The clinician, technician or physician then determines 78, based at least in part on the tuning map, a second level of therapy (e.g., DBS) parameters. By viewing and analyzing the motor data as presented in the tuning map, the clinician, technician or physician is able to determine settings or parameters that are desirable for the subject's therapy. This second level of therapy (DBS) settings or parameters may be determined according to an iterative testing protocol; in other words, the second level of settings or parameters may be simply the next step in testing to further populate the tuning map. Alternatively, or once the tuning map is fully populated indicating sufficient test results, the second level of settings or parameters may be deemed to be an ideal set of parameters or settings to most effectively meet the desired results of the subject's therapy. The determination of a second level of parameters or settings may be based on any number of constraints or desired results for the subject. For example, if the subject's main concern is reducing or minimizing symptom occurrence and or severity, the clinician, technician or physician can determine from the tuning map the settings or parameters which would achieve this result. Similarly, the determination of settings or parameters may be based on a desired reduction or minimization of side effects from medication or the therapy. Also, the determination may be made to balance multiple desired results, such as if a slightly higher rate of occurrence of symptoms is acceptable to the subject in exchange for a minimization of side effects. Other examples of desired results that may be used to determine the second level of therapy parameters or settings for all embodiments include, but are not limited to, a therapeutic window (in terms of time or some other factor) in which the subject most positively responds to therapy, battery life, and other such constraints which might be considered in terms of optimizing the therapy parameters or settings. In any determination, the subject and the clinician, technician or physician decide what the desired result is, and the clinician, technician or physician can determine which settings or parameters will best meet or achieve these desired results. Again, the tuning map indicates, in a preferred embodiment, the score or result of a test indicating the severity of the subject's motor symptoms (or side effects) while the subject is under therapy at various settings.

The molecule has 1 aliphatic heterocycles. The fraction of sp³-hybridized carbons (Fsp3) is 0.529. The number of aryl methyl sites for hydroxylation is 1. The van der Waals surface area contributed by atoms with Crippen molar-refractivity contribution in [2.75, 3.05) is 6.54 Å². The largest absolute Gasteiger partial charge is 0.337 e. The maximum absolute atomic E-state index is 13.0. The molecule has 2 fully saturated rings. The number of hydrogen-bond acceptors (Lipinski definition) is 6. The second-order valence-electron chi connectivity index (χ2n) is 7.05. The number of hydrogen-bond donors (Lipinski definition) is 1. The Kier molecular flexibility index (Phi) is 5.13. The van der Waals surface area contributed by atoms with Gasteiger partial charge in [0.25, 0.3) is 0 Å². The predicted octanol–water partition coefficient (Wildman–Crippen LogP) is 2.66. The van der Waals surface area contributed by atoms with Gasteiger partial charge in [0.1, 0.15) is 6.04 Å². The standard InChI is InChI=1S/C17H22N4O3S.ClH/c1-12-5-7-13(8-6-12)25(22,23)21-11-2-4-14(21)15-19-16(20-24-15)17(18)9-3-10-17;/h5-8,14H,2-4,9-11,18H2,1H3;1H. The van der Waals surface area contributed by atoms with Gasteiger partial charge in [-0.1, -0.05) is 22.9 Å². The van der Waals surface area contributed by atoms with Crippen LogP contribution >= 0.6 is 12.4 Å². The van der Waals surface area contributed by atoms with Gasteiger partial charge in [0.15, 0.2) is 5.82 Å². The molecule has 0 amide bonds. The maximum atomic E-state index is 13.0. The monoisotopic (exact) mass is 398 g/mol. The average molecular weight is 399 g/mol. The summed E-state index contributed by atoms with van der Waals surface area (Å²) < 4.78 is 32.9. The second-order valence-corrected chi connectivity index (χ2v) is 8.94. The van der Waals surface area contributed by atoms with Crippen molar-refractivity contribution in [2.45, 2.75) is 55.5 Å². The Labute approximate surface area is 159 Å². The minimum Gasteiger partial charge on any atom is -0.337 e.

Once the clinician, technician or physician determines the next set of settings or parameters that should be used for therapy on the subject, this second level of parameters is entered 80 into the subject's therapy device. In this particular embodiment, the parameters or settings may be manually entered into the subject's DBS device by means known to those skilled in the art for setting and changing therapy parameters on such devices as DBS devices. For example, the parameters or settings may be read from the tuning map and entered manually into a programming module which is connected to or communicates with the subject's therapy device. This results in the new or second level of determined parameters or settings being entered into the subject's therapy device such that the therapy device operates to deliver therapy 82 according to the new or second level of settings or parameters.